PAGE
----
In languages like C, we often need to free up reserved memory resources - commonly seen when using
free which allocates and deallocates memory respectively.
In Go, we pair allocation and deallocation of memory together. For example, if you want to open a network or Input-Output (IO) connection, you can use the
defer keyword on the
closeConnection() will be deferred to the point where it is exiting the function.
The utility of this comes here: Imagine that you opened the connection and have a close connection at the end of the function. However, if there is an exception in between these 2 statements, then the close connection call will never be called. That will mean that the allocated resources are never freed and will be kept occupied unnecessarily.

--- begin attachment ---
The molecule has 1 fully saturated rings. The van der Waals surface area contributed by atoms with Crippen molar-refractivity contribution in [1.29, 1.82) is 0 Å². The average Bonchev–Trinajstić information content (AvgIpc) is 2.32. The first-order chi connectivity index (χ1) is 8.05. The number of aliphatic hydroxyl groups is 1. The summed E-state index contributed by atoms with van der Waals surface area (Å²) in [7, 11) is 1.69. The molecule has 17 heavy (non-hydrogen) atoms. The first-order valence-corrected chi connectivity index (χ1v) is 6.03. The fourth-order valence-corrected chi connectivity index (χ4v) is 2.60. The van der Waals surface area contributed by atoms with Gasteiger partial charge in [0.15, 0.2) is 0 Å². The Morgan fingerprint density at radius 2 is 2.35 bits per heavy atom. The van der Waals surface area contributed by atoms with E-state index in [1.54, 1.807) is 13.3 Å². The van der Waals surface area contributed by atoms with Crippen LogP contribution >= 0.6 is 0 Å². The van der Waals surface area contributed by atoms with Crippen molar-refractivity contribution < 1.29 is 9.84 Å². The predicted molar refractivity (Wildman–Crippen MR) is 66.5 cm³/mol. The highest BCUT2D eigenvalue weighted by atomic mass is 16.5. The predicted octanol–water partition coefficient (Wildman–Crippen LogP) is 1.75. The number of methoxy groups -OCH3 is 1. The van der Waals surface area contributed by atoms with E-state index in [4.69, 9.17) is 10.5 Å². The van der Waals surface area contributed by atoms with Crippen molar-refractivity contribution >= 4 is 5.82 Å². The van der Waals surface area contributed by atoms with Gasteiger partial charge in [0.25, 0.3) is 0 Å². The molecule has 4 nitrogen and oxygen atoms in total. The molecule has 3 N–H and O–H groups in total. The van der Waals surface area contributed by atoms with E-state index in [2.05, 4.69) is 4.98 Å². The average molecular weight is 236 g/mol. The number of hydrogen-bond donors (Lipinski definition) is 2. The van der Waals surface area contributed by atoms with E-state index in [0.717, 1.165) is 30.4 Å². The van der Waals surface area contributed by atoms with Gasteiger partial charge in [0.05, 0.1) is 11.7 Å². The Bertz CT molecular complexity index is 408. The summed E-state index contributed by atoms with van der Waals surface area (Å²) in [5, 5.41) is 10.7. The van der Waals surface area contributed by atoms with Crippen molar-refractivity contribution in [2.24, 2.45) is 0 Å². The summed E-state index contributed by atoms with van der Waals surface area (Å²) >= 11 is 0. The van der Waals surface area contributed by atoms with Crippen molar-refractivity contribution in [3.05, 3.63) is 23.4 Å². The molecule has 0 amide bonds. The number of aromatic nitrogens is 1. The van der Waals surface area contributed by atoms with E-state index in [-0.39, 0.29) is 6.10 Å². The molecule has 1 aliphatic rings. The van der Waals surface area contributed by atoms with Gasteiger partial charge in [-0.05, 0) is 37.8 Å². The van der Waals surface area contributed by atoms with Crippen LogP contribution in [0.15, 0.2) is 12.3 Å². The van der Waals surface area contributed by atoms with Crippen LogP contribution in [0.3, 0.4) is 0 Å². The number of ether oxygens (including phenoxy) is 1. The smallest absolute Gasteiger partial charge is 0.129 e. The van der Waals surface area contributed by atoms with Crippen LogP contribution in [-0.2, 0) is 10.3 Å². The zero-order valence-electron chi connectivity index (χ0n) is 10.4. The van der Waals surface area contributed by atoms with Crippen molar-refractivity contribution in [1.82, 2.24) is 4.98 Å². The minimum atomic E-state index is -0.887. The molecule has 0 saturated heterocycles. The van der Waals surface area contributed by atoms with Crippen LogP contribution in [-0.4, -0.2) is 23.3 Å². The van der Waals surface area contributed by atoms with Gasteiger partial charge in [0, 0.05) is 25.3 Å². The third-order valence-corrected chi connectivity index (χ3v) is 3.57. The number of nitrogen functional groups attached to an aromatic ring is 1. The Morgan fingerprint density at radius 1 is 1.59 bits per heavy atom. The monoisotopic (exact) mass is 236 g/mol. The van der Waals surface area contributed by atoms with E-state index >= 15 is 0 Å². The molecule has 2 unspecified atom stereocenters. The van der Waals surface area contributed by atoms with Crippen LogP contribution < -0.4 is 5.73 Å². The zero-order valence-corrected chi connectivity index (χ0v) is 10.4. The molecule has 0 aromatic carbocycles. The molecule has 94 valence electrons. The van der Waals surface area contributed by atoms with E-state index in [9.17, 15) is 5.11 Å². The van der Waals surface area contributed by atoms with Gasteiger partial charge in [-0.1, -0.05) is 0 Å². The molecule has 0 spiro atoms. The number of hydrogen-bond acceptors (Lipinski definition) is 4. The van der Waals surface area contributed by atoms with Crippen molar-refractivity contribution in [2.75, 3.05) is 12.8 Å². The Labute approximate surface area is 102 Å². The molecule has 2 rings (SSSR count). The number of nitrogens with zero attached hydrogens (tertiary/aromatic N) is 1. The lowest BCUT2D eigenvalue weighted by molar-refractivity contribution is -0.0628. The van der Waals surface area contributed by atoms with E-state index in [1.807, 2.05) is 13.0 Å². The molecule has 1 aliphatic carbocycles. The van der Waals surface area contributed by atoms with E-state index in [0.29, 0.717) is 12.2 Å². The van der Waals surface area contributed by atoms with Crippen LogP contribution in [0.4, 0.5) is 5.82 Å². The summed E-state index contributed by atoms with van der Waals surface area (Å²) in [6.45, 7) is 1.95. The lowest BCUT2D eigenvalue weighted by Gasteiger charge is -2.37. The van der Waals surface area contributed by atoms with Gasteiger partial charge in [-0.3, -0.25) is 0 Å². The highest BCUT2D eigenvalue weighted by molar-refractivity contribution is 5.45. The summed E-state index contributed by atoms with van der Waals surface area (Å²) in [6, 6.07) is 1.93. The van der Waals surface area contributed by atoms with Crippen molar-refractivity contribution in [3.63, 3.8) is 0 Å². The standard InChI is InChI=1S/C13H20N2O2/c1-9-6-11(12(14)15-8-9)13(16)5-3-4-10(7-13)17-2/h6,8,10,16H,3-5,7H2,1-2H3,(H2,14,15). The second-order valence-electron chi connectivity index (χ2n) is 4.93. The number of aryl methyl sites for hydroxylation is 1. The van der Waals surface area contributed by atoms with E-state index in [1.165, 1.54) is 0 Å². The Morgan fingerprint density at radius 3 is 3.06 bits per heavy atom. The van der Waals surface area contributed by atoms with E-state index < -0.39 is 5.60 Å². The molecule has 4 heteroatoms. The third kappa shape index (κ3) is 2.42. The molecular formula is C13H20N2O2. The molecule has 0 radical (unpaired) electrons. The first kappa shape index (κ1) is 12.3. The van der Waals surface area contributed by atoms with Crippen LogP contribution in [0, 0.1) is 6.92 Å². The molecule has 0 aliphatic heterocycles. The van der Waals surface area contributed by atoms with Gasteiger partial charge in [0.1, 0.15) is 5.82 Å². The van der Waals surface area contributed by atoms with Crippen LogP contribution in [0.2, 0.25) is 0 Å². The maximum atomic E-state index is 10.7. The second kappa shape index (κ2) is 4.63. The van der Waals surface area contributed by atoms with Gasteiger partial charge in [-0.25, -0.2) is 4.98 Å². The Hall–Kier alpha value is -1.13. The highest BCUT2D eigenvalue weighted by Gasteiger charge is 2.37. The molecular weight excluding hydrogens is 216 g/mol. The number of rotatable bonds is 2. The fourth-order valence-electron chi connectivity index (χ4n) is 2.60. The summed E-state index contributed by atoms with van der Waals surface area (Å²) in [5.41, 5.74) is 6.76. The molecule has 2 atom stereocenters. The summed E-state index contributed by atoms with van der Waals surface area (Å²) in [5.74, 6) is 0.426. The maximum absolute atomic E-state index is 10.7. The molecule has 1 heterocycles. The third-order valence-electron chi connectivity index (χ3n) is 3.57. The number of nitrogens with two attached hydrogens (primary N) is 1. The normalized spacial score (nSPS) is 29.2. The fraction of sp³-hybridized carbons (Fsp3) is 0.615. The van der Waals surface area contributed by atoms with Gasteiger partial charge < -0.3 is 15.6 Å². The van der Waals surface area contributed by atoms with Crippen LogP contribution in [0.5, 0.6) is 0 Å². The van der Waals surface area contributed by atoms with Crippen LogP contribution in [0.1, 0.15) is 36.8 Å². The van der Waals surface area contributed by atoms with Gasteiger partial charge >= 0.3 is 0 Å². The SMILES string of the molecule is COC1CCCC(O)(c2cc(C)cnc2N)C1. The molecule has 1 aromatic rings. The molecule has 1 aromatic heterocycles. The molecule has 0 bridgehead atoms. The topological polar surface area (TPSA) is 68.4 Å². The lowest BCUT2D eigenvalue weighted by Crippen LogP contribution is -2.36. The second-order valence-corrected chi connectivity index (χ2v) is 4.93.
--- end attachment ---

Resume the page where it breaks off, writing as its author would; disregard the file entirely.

In a way, this is similar to the
finally block in Java, which ensures that the code in the
finally block will be executed.
Personally, it is also a simple and effective way to remember to close connections, because now in the next line that follows an
openConnection() call, I can immediately write
defer can only be used for a function call. For example,
defer x--, where
x is a variable, is not allowed and will throw an error.
In the following example, using defer postpones the second function call to
addOne() to the end of the function.
defer runs in last-in-first-out (LIFO) order. For example,